I especially love this hotel because it was designed by one of my former lecturers from Architecture School who has a great admiration for local architecture and let’s face it, it’s also cheaper. It’s because of that, that I tend to frequent it and they also serve very nice pizza here which a non-guest like myself does enjoy from time to time and especially on payday whilst enjoying a refreshment of my own taste from a bar that’s open to the public and accessible to anyone above the age of 18 (might be 21 albeit).

This population boom has put pressure on the current social services infrastructure, including housing, education, health and the local roads network,  making it imperative to re-plan the town, especially the Central Business District (CBD, hereafter). Works on a new Civic centre and a maiden modern shopping mall have since commenced, as part of efforts to upgrade the town to city status. Other requirements needed to achieve this status are the construction of a cathedral as well as possession of about four traffic lights at various points within the CBD with Solwezi being short of only two of such lights. Upon attaining the city status, the local authority known as the Solwezi Municipal Council will come to be called the Solwezi City Council like all other councils in cities before it.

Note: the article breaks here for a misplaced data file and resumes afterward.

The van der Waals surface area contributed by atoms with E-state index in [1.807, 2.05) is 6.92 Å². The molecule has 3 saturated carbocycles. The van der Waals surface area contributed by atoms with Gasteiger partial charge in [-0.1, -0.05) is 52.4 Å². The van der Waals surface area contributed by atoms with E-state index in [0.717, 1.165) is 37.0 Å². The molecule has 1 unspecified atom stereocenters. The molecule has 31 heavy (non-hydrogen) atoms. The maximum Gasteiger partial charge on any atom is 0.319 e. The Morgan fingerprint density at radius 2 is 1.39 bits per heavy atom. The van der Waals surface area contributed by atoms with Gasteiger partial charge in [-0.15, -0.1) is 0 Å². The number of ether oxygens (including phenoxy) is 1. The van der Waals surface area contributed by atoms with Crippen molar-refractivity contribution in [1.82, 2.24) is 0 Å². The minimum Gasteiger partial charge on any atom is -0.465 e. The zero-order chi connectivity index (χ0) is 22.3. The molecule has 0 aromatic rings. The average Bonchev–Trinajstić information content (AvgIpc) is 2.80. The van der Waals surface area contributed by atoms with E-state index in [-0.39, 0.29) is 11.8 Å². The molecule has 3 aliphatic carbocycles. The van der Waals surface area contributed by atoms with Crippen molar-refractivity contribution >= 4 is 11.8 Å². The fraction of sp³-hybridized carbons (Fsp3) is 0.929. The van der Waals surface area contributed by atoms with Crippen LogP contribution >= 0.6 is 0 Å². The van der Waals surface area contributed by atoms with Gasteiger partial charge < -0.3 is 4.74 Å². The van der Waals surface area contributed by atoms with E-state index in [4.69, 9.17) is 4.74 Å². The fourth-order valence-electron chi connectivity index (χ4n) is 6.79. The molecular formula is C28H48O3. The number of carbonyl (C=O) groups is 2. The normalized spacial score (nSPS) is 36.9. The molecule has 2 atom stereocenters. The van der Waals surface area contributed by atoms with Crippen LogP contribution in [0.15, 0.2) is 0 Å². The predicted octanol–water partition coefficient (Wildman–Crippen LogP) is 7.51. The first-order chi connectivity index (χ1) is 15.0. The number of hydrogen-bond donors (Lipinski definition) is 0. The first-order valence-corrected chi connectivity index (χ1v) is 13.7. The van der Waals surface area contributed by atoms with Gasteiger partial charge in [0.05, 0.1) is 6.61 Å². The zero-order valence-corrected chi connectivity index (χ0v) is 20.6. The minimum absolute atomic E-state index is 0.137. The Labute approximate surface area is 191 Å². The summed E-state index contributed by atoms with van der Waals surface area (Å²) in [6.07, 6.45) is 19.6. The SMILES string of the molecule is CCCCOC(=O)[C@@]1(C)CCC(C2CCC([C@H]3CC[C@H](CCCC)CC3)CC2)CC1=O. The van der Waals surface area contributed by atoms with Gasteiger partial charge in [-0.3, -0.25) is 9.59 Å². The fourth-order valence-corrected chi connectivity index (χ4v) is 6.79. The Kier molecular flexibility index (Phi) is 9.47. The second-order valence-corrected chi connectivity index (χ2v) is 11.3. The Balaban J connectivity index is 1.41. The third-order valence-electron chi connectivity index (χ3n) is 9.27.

The development of the town has therefore attracted more banks into the region such as our nationally owned big, strong and reliable bank – Zambia National Commercial Bank (Zanaco, hereafter) – Barclays bank, Stanbic bank, Investrust bank, National Savings bank (Natsave, hereafter), First National Bank (FNB, hereafter) – the bank I was fortunate to open an account with during my time here because of their convenience and efficiency when it comes to opening an account. All I needed was a police stamped affidavit, my National Registration Card (NRC, hereafter) and everything was done just under 30 minutes by a more than helpful employee, and Cavemont bank, as well as snack bars such as Wimpy where you can enjoy that good steak for a local tourist like myself or a platter of seafood for that foreign tourist and Hungry Lion for the traditional chicken and fries we Zambians have grown accustomed to as nice food, and chain retail stores like Shoprite Checkers for your daily grocery shopping, wine shopping, among many other household needs on your shopping list(the only formal supermarket which cannot alone cater for the growing demand) and Pep stores for medium end clothing shopping.